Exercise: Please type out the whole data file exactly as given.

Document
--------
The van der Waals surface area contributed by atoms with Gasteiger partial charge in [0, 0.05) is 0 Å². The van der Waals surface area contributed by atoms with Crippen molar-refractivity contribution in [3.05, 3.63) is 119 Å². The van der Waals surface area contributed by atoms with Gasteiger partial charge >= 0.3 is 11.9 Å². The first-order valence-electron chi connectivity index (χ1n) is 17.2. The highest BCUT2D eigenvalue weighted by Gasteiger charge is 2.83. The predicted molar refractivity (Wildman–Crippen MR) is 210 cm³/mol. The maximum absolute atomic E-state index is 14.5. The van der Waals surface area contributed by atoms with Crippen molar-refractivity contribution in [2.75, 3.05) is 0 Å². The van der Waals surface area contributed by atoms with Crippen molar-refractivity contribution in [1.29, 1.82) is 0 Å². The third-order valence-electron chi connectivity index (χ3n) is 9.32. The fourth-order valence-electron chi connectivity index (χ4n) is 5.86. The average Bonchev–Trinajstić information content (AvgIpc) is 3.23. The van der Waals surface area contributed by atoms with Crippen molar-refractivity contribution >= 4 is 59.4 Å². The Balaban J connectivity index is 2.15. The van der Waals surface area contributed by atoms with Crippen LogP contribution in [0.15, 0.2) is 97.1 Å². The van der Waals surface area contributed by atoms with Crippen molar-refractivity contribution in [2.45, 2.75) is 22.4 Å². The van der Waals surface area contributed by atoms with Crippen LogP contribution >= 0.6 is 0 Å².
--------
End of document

The van der Waals surface area contributed by atoms with Gasteiger partial charge in [0, 0.05) is 0 Å². The van der Waals surface area contributed by atoms with Crippen molar-refractivity contribution in [3.05, 3.63) is 119 Å². The van der Waals surface area contributed by atoms with Gasteiger partial charge >= 0.3 is 11.9 Å². The first-order valence-electron chi connectivity index (χ1n) is 17.2. The highest BCUT2D eigenvalue weighted by Gasteiger charge is 2.83. The predicted molar refractivity (Wildman–Crippen MR) is 210 cm³/mol. The maximum absolute atomic E-state index is 14.5. The van der Waals surface area contributed by atoms with Crippen molar-refractivity contribution in [2.75, 3.05) is 0 Å². The van der Waals surface area contributed by atoms with Crippen molar-refractivity contribution in [1.29, 1.82) is 0 Å². The third-order valence-electron chi connectivity index (χ3n) is 9.32. The fourth-order valence-electron chi connectivity index (χ4n) is 5.86. The average Bonchev–Trinajstić information content (AvgIpc) is 3.23. The van der Waals surface area contributed by atoms with Crippen molar-refractivity contribution >= 4 is 59.4 Å². The Balaban J connectivity index is 2.15. The van der Waals surface area contributed by atoms with Crippen LogP contribution in [0.15, 0.2) is 97.1 Å². The van der Waals surface area contributed by atoms with Crippen molar-refractivity contribution in [2.45, 2.75) is 22.4 Å². The van der Waals surface area contributed by atoms with Crippen LogP contribution >= 0.6 is 0 Å².